I'm wondering if me not growing my hair is bad after death

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I'm wondering if me not growing my hair is bad after death

Postby RSC2002 » Wed Feb 06, 2019 10:58 pm

I'm 16 year old Sikh male and i was wondering if i can reach salvation and meet God after I die if i don't grow out my hair and and become an Amritdhari Sikh. I've never grown out my hair. Ever since i was little i have been getting haircuts. I also shave my facial hair. I try my best at being a good person and doing whats right. Any answers will help me. Thx
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Re: I'm wondering if me not growing my hair is bad after dea

Postby Bundha » Sun Feb 10, 2019 3:46 pm

All the shahids and Bhagats were kesh dhari, all the Gurus were keshdhari. It is hukam of Guru Gobind Singh Ji to keep your hair.

Now, make up your own mind.
Guru Nanak Dev Ji Guru Gobind Singh Ji Guru Granth Sahib Ji Dasam Granth Sahib Ji.
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Re: I'm wondering if me not growing my hair is bad after dea

Postby IJJSingh » Sun Feb 10, 2019 9:15 pm


Sikhism is different than some of the other faiths, wherein we find salvation and meet God not after death but while we are alive. We do so by learning and following Gurbani. We start by meeting the external Guru (Gurbani). The external Guru in his infinite mercy unites us with the Guru that is inside each and everyone of us.

It is good that you try your best to be a good person. Society's definition of "being good" can be very different than Gurbani's definition. Research Gurbani's definition of being good, and try to follow it. Sikhism does not focus on physical and external, instead it focuses on what's in our mind. I suggest that you stop focusing on hair, and start focusing on Gurbani. Gurbani is our root. Plant and nurture the root, and many of the fruits including Kesh would follow naturally.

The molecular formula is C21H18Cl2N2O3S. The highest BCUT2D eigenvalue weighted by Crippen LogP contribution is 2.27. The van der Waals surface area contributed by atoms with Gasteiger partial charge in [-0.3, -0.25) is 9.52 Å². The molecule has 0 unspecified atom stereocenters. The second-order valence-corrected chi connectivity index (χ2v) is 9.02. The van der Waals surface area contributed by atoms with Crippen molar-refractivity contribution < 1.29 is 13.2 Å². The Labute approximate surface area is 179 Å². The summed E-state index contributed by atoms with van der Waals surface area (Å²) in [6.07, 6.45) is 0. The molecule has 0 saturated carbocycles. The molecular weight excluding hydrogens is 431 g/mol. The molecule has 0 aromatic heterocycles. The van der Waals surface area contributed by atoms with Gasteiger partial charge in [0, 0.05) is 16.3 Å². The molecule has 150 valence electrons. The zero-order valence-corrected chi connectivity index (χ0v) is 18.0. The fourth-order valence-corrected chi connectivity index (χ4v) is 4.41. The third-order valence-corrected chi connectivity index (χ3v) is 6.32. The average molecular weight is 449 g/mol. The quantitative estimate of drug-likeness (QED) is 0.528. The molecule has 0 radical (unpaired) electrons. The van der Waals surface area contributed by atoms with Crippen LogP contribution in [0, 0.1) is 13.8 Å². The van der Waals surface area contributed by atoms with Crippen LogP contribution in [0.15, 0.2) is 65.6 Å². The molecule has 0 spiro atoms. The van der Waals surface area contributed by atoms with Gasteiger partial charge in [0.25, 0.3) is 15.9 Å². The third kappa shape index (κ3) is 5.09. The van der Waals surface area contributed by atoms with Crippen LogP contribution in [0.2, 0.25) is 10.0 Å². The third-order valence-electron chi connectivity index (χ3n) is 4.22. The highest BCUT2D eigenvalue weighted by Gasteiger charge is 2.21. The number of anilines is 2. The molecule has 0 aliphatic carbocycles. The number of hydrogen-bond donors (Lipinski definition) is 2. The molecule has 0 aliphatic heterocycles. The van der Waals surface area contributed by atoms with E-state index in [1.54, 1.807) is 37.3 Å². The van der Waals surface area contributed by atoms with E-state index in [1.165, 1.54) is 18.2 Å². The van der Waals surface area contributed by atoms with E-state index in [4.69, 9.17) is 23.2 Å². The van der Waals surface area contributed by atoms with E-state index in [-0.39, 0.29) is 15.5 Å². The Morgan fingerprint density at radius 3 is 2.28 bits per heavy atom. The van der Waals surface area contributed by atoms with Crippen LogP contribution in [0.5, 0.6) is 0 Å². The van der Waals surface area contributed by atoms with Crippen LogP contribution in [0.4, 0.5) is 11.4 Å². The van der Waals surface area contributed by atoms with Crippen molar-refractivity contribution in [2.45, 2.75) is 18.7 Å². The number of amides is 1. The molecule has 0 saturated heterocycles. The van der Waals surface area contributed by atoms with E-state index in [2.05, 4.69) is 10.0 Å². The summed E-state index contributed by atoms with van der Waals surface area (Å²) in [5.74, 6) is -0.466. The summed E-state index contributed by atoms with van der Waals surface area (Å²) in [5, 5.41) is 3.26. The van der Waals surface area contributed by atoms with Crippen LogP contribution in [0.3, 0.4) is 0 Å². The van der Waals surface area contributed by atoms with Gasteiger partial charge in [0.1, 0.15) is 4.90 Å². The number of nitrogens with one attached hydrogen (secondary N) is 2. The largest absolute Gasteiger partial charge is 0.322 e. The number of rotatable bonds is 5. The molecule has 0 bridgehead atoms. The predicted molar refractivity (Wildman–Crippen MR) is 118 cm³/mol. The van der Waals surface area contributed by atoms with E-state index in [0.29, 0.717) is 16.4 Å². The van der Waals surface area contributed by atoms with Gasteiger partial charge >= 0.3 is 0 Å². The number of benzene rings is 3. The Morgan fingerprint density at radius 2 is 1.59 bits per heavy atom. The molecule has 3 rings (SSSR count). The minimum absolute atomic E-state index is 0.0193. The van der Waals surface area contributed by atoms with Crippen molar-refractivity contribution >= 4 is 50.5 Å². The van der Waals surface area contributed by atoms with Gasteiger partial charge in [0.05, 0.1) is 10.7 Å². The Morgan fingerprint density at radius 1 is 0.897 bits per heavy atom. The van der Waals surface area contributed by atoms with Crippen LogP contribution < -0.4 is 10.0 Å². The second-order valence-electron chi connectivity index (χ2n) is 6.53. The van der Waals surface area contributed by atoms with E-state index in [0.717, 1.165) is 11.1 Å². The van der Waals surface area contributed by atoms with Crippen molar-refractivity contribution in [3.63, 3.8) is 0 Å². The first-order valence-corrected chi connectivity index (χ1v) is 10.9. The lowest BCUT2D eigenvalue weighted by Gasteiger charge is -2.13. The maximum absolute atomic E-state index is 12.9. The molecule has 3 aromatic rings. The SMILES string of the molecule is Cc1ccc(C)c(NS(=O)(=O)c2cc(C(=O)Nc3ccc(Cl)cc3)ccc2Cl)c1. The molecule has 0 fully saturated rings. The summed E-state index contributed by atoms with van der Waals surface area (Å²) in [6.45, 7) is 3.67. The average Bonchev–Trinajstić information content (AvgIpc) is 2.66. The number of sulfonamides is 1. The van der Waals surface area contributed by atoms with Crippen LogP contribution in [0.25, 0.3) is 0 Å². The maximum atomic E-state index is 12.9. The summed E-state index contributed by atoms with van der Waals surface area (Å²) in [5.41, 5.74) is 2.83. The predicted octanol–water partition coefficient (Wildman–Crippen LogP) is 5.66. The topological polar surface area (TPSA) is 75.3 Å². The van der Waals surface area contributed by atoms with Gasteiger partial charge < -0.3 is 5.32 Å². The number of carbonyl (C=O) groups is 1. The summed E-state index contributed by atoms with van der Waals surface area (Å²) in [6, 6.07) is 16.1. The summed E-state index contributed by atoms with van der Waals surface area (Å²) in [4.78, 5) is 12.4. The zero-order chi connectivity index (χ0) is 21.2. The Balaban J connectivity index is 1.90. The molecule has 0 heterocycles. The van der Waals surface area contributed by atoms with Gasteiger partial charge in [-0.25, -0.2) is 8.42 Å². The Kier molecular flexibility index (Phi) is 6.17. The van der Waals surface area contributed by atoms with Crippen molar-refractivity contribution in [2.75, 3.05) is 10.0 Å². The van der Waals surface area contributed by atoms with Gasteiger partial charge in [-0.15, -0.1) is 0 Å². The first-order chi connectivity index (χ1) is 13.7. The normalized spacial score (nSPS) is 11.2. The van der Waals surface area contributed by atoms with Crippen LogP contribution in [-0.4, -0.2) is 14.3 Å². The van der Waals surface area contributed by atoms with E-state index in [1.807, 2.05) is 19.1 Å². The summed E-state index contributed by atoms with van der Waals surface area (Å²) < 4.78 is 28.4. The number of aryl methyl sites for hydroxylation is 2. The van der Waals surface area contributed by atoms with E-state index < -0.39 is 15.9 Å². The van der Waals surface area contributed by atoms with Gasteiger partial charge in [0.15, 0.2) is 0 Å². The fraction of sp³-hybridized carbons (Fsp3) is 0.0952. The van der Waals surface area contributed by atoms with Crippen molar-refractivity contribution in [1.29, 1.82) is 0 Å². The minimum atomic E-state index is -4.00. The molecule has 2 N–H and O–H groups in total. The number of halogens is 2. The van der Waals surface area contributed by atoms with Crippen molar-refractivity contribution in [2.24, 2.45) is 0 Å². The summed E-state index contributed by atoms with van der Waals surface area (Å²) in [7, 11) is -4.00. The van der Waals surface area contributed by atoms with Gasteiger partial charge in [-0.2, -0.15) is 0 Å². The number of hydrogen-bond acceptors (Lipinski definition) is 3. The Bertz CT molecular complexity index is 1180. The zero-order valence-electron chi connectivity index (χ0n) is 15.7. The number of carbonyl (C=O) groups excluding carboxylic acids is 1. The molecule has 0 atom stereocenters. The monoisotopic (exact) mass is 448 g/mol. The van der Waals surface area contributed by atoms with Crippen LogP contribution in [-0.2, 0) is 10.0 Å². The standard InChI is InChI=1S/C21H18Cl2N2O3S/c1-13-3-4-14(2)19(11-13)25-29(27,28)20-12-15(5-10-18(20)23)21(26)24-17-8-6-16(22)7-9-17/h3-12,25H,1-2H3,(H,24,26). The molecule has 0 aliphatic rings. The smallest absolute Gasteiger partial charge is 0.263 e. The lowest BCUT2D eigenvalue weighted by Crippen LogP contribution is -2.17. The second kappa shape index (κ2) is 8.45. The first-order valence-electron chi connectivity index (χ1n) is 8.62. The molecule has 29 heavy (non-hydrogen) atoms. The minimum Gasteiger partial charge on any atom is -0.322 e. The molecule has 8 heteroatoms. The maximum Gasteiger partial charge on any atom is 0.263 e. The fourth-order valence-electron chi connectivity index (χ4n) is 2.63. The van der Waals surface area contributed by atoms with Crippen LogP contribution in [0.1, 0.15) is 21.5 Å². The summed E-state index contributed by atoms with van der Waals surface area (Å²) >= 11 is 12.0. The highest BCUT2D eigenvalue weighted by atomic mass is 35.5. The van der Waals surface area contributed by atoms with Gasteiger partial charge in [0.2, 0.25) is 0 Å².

You may find the following dialog between Shah Saraf and Guru Nanak Dev ji helpful (Excerpted from the book Taajudin's Diary. The book can be downloaded from the link: https://drive.google.com/open?id=11GhV6yO3S7nAP-ufzO665GrirpKVl51S ):

Shah Saraf then said, “Many adopt the attire of a fakir and pretend that they are better than everybody else. One can’t become a fakir just by dressing like one. These fake people are neither family men nor recluse; they have gained nothing.
There is one more question in my mind. Could you please explain the purpose of things a fakir wears?”

The Guru said, “Listen O Shah Saraf. First, the fakiri has to grow inside - just like the essence of fruit which grows inside the tree before it becomes visible outside. For a true fakir, it does not matter whether he lives as a family man or a recluse. If one adopts the articles of a fakir (such as shaved head, a cap, a shroud, and a loincloth) but inside he remains attached like a family man, then these articles of fakiri cry out in dismay. They say, ‘O man! First become a fakir, otherwise, you have no right to wear us.’

First, the cap spoke out: “Lack of hair is natural for babies. If you want a head without hair and wish to wear a cap, then give up hatred and favoritism and become innocent like a baby, otherwise, keep your hair uncut and tie a turban.”

Next, the shroud spoke: “I am a cover for a dead person. Wear me only if you exist without desires like a dead person. If you can’t break attachment to this world, then don’t wear me.”

Then the broom spoke: “I sweep garbage and clean a place. If you are prepared to sweep garbage of ill-deeds from your heart then keep me, otherwise not.”

The smoke said, “Do not burn me unless you are willing to burn your five evils.”

The bag said, “I hold things for others and keep nothing for myself. Keep me if you wish to be selfless.”

Similarly, the bowl, the staff, the loincloth, wooden sandals, and dust said, “If you want to keep us then you have to adopt our qualities. Otherwise remain a family man and earn an honest living and be useful to yourself and others.”
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